Satellites That Bleed: The Future of Self-Healing Spacecraft
Hollow fibres just 40 microns in diameter tread the new material. When damage occurs, the fibres break releasing liquids that seep into the cracks and harden, repairing the damage.
Credit: ESA.

Space can be an unforgiving environment for elderly satellites, with temperature extremes, tiny rocks and other hazards threatening to breach spacecraft hulls.

But future spacecraft may be able to extend their mission lifetimes by borrowing a human trait to heal minor nicks and scratches.

"The analogy is the human body," said Ian Bond, of England's University of Bristol, in an interview with SPACE.com. "Think about cutting yourself. There, capillary action will draw blood out to block the cut."

Bond and his colleague developed a similar system, but replacing blood with resin and veins with tiny glass tubes, to fill in cracks or small holes in satellite "skin" as part of a European Space Agency (ESA) program to study technology for self-healing spacecraft. By closing small cracks or micrometeorite punctures themselves, satellites could stave off more serious structural problems the initial damage may lead to, researchers said.

"We were surprised at how well it worked," said Bond, a senior lecturer in of the year-long study. "We're trying to develop an autonomous system...so you don't have to initiate the healing process for a spacecraft."

Cracking down on cracks

In their experiment, Bond and his colleagues packed a gooey, resinous adhesive and a hardening agent inside tiny, hollow tubes embedded in a composite material commonly used in spacecraft hardware.

"We have hollow fibers in structure which are then breached, and the resin bleeds out into the damage," Bond said. "It's quite viscous."

The adhesive resin flows through a 40-micron wide space inside the glass fibers, Bond said, adding that other fibers filled with hardening agent are intermixed among their resin-full counterparts to cure and close a crack or hole. One micron is one-millionth of a meter. For comparison, a human hair is about 100 microns thick.

The method successfully sealed breaches in material across a wide range of temperatures, from -148 degrees to 212 degrees Fahrenheit (-100 degrees to 100 degrees Celsius), in a vacuum chamber, Bond said. It also sealed cracks within about 90 minutes, about the time it takes a spacecraft to complete one full orbit around the Earth, he added.

"It's really useful for cracks of small holes, that sort of thing," Bond said. "If there's like a big hole there, we wouldn't be able to repair it."

Fibers or microcapsules

Lining a spacecraft's skin with a wound-sealing resin is not the only way to ward off stress maintain hull integrity.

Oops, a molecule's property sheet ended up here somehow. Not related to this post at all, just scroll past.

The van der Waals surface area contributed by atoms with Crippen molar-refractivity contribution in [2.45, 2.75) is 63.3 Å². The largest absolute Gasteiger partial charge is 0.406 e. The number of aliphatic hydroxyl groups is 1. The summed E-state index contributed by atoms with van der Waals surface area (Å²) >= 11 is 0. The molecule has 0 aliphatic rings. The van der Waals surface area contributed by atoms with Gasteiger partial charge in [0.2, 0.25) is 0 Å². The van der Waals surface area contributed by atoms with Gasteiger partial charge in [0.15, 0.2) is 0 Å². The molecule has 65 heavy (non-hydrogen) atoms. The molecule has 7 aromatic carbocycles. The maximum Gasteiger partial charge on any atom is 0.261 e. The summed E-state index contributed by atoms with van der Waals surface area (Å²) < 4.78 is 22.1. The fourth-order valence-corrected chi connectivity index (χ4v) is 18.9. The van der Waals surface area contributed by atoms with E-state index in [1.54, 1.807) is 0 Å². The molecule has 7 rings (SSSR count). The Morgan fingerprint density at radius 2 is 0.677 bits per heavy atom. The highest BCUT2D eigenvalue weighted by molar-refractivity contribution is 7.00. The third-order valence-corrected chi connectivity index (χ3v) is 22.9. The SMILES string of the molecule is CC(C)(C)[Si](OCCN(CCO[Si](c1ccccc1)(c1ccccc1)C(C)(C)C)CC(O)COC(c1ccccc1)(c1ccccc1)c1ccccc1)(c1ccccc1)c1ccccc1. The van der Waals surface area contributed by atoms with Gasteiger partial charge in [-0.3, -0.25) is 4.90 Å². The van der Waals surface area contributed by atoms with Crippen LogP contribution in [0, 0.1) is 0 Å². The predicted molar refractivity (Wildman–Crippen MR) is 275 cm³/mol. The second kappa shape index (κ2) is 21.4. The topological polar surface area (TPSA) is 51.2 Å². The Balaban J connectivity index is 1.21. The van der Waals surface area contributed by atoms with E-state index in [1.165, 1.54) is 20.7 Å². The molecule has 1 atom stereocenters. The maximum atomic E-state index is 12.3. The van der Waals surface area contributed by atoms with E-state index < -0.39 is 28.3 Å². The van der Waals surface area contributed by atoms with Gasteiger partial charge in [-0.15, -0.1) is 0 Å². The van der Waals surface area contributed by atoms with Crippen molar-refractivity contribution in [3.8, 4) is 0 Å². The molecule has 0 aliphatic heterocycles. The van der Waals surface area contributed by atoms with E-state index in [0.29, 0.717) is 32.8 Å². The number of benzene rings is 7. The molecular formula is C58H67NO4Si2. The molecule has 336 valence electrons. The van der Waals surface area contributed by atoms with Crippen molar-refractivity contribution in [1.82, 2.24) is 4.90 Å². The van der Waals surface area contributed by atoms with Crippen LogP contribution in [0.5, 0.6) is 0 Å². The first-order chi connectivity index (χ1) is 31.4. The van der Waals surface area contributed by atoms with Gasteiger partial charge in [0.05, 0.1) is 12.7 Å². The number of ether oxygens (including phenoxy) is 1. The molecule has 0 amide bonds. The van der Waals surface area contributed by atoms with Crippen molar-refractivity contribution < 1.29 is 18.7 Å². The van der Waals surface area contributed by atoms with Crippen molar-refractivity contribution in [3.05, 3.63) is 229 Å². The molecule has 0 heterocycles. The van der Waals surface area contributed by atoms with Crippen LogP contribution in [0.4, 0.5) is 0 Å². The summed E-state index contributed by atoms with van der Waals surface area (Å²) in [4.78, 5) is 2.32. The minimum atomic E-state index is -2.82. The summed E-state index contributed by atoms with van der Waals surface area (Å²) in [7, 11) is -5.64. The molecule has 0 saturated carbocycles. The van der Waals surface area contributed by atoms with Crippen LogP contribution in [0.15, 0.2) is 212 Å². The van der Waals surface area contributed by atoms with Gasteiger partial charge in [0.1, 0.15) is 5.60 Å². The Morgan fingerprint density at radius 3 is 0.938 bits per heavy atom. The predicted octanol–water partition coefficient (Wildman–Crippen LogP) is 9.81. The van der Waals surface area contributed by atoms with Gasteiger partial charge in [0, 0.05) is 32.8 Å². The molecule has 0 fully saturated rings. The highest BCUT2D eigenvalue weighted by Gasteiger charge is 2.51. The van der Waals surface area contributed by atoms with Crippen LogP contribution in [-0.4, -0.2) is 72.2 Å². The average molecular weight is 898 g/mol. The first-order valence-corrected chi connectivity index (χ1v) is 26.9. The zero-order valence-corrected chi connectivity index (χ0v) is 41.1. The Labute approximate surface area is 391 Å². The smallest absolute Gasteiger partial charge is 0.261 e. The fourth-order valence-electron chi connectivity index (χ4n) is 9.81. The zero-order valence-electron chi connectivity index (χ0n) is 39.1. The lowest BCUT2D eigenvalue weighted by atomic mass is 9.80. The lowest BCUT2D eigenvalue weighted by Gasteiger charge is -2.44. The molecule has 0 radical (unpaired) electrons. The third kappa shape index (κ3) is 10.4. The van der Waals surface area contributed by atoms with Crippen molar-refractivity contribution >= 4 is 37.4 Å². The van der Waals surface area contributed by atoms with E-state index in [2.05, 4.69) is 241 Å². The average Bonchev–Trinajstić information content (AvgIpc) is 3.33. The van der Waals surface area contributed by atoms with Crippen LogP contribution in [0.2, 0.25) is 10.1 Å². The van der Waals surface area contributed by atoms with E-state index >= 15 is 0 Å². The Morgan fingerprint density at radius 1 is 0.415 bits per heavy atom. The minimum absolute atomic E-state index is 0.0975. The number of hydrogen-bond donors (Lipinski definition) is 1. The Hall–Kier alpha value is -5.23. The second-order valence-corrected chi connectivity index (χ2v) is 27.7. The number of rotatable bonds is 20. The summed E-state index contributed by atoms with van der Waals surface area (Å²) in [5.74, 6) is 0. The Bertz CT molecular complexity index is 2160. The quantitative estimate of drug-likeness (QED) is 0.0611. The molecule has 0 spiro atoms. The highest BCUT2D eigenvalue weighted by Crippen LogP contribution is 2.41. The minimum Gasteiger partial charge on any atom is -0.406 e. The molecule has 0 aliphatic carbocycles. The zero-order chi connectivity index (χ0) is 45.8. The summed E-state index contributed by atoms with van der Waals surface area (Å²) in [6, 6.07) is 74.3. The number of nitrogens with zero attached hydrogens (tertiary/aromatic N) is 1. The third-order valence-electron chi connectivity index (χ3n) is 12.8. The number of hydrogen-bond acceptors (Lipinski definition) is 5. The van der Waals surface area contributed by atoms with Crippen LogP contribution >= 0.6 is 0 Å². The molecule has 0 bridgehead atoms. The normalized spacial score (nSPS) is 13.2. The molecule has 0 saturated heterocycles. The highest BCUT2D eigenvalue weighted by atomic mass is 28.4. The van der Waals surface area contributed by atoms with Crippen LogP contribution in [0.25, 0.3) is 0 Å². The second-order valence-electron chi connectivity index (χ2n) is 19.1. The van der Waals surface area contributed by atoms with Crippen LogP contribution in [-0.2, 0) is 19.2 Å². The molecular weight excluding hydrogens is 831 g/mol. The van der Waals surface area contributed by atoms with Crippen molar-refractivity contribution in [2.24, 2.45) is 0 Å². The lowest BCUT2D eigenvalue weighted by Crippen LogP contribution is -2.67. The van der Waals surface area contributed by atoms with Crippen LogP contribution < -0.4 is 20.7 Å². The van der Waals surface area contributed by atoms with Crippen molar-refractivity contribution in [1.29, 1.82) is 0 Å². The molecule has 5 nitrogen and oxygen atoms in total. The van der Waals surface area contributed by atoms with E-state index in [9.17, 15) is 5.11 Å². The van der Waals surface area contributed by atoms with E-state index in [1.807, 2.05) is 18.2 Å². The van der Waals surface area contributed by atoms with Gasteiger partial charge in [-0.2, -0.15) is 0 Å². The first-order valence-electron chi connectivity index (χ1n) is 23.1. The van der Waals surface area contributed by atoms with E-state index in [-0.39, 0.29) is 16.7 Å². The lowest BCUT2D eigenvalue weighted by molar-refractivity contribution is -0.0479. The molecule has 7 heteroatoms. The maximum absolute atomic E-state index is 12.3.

Researchers at the University of Illinois Urbana-Champaign are seeding composite materials with tiny capsules of healing agent and hardening catalyst to test their self-repairing properties.

"There are certainly applications in microelectronics, as well as with materials that suffer from thermal or mechanical fatigue," said Scott White, who heads the Autonomic Healing Research project at the university. "One of the problems with composites is that, if there's internal damage, it's hard for us to see it."

Adhesive-laden microcapsules or fibers could fill in microcracks or gaps between layers of a composite material that separate over time due to age or delamination, he added.

White's lab can fabricate microcapsules ranging in diameters from 100 microns down to the sub-micron level.

Vascular mimicry

Both microcapsules and hollow fibers suffer from a limited supply of healing agent. Once the microcapsules or resin fibers near a damage site are exhausted, the healing process stops regardless of whether it's complete, the researchers said.

"What we have now, it's a one-shot system," Bond said.

Both teams are working to develop transport systems that would shift healing agents through a material. The next step for the fiber-based method is the development of a pumping setup akin to the human body's vascular system that could circulate healing agent throughout a spacecraft to ensure a constant supply, Bond said.

Meanwhile, White and his colleagues - a group that includes Bond - are studying the potential of building channels directly into a material, where microcapsules could flow from a central reservoir.

"We're on the first rung of the ladder," Bond said, adding that the system could one day evolve beyond unmanned satellites to help astronauts safeguard their vessels against small hull breaches. "For manned spacecraft...it could mitigate things like [extra] spacewalks."